102. @alexander: “Of everything we cut back on, eating out, weekday lunches, etc, my wife and I agreed that we wouldn’t touch our DISH subscription and our internet connection.”

    For sure. We always ask ourselves, “Does this make us really happy, or is just a way we waste time when we’re bored? Does this fit with our values? (If no, but we can’t stand to let it go, are we lying about our values?)” We spend quite a bit more than necessary on our garden, but it’s something that makes us both truly happy. (We even do virtually all our entertaining in our garden, and people love to come over just to sit out in it and relax. It makes our lives better in so many ways.) TV, otoh, is just a way for us to fill time when we’re bored, so cutting out cable (while I miss it when I’m bored) didn’t impact our lives very much.

    Other times being frugal makes life quite a bit better — we both enjoy cooking, and we both like good food, but it was soooooo easy to be lazy and eat out or grab fast food instead of cooking something better at home. So looking at THAT expense we were able to say both “we can save money here” and “we can make our lives better at the same time.”

  103. quail says:

    @GoPadge: I remember a time when my parents would get calls like that. When I started bank accounts in the 80s I remember banks actually pushing you to sign a form that would allow them to automatically pull from savings if there wasn’t enough in checking. They did this without a charge. Now they don’t even mention the form and when asked will tell you there’s a fee for each instance.

    I’ve actually started a savings for the family for Disney. Anytime we do without we add money to the account. It’s amazing how quickly it can add up. PBJ night instead of ordering pizza. Play games at home instead of going to the movies. Etc.

  104. Imaginary_Friend says:

    Dropped services from my phone bill; use GrandCentral, email, and instant messaging instead. Savings: $10.00/month.

    Replaced one of our cell phones with a pay-as-you go plan: Savings: $35.00/month

    Convinced my partner to kick the Starbucks habit; make espresso at home and take it to work instead. Savings: $60.00/month.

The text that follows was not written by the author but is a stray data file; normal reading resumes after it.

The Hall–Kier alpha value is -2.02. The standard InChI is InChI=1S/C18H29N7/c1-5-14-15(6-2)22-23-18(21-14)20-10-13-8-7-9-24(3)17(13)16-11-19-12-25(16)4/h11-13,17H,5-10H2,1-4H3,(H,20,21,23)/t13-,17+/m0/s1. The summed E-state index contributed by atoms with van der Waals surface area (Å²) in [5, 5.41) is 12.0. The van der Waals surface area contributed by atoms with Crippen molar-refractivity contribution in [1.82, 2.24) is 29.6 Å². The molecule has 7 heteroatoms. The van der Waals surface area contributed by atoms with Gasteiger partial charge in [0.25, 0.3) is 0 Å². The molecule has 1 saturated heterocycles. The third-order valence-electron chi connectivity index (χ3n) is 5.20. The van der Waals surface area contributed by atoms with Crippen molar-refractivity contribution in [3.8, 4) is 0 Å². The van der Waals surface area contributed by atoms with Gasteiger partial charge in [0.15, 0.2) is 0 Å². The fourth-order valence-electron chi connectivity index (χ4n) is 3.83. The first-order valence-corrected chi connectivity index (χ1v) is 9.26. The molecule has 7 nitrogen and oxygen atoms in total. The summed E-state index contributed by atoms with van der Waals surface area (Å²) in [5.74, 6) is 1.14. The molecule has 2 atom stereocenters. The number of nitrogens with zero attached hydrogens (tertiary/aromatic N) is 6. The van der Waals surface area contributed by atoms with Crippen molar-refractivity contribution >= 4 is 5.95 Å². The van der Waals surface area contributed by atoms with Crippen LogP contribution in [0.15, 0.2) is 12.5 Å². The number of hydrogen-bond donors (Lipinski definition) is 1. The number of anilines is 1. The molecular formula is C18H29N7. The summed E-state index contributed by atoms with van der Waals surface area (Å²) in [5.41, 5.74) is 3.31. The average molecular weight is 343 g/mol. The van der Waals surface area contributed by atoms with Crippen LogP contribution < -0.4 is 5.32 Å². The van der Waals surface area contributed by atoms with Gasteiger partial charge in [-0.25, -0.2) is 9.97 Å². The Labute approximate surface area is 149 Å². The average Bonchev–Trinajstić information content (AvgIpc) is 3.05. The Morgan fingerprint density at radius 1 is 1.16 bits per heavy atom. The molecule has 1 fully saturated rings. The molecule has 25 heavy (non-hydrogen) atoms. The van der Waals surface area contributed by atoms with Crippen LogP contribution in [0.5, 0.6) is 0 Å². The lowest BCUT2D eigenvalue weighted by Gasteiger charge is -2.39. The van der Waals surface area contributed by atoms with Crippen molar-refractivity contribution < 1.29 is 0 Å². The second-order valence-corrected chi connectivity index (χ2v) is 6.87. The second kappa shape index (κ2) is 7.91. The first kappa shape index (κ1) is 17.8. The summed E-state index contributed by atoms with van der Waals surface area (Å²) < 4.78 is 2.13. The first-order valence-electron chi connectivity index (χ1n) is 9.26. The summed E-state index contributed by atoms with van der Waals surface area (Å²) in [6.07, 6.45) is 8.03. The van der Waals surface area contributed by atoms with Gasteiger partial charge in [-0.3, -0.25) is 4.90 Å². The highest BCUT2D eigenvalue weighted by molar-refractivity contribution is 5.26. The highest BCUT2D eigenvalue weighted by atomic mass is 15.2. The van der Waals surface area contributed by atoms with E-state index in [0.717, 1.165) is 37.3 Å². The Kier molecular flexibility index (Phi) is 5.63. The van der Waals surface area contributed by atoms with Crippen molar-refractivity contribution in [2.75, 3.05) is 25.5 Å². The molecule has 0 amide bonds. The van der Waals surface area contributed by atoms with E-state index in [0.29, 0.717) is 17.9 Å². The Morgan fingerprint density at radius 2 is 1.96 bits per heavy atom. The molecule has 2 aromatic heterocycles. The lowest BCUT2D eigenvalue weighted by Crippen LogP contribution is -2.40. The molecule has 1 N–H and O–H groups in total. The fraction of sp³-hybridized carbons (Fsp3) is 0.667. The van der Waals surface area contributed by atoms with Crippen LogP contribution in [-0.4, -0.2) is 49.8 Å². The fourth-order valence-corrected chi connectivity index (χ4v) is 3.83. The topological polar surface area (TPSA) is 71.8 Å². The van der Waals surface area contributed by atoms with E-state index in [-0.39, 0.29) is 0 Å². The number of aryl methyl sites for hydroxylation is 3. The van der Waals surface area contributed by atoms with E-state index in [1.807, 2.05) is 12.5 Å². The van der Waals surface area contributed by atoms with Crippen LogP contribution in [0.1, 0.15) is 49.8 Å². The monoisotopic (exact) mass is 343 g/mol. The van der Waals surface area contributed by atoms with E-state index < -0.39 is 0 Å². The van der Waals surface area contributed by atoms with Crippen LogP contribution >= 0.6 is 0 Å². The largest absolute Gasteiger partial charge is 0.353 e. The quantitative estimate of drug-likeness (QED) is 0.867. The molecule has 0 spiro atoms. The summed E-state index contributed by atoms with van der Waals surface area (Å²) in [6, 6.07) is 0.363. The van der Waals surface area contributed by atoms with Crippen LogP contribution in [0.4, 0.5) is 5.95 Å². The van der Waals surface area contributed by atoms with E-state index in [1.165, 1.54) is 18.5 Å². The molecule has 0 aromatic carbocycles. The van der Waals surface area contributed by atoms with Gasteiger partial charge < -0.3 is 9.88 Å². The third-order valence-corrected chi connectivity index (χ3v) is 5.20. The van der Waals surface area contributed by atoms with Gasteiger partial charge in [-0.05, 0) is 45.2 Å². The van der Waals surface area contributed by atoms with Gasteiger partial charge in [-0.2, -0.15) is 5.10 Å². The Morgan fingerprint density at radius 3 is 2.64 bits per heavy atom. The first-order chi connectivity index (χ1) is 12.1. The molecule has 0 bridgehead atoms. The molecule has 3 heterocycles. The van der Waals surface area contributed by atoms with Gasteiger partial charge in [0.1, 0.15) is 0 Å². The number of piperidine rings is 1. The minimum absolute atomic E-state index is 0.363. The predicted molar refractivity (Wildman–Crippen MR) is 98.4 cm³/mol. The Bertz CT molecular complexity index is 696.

Stopped going to movie theaters; rent dvds instead. Savings: $30.00/month.

    Dropped all magazine subscriptions and stopped buying books; make use of the library or bookstore instead. Savings: $40.00/month.

    Order pizza only once a month instead of bi-monthly. Savings: $25.00/month.

    No more In n Out burgers :( Savings: $30.00/month.

    Switched to compact flourescent lightbulbs: Savings: $10.00/month.

    Reduced my shopping bills by only shopping at the “Big 3″: Trader Joe’s, Costco, and Amazon. This eliminates impulse buying at places like Target and other strip mall stores. Savings: unknown; I’m guessing at least $200.00/month.

    Drop DirecTV and HBO when my contract runs out in October: Savings: $86.00/month.

    One time savings:
    Paid cash for a used car instead of buying a new one. Savings: $15,000 plus thousands in interest.

    Paying slightly more per month on my mortgage: Savings: $5,000 over the life of the loan.

    The worst part about all this is, despite all of our reductions, it still feels like we’re just treading water because of the huge rise in gas, groceries, electricity and all of lifes other necessities. When something expensive breaks down for good, like our air conditioner did last year, we pay cash to fix or replace it — that eats away months or years of savings.

  105. iseemoo says:

    It was interesting reading all the comments and I justed wanted to add my 2 cents.

    During my college days, I used to buy CDs and DVDs almost every other week and sometimes every week. And I loved going to the movies and rock concerts. Another thing, loved buying books, but mostly from the flea market and second hand shops. Since then, I’ve been using the library like crazy. I’m there almost weekly and not just for books, but for CDs and DVDs as well. The only downside is that there’s usually a long waiting list for new movies and CDs and sometimes they may come to you a bit scratched up. This has saved me at least $100/month. I still go to the occasional movie and I go to more concerts than ever but I figure since I’ve cut back on buying CDs, I can support the bands I like by going to the concert and buying some merchandise (not cheap sometimes but a great way to have something to remember the experience). As for buying books that I love and know will read again and again, I still buy them used or let a friend know it’ll make a great birthday gift =)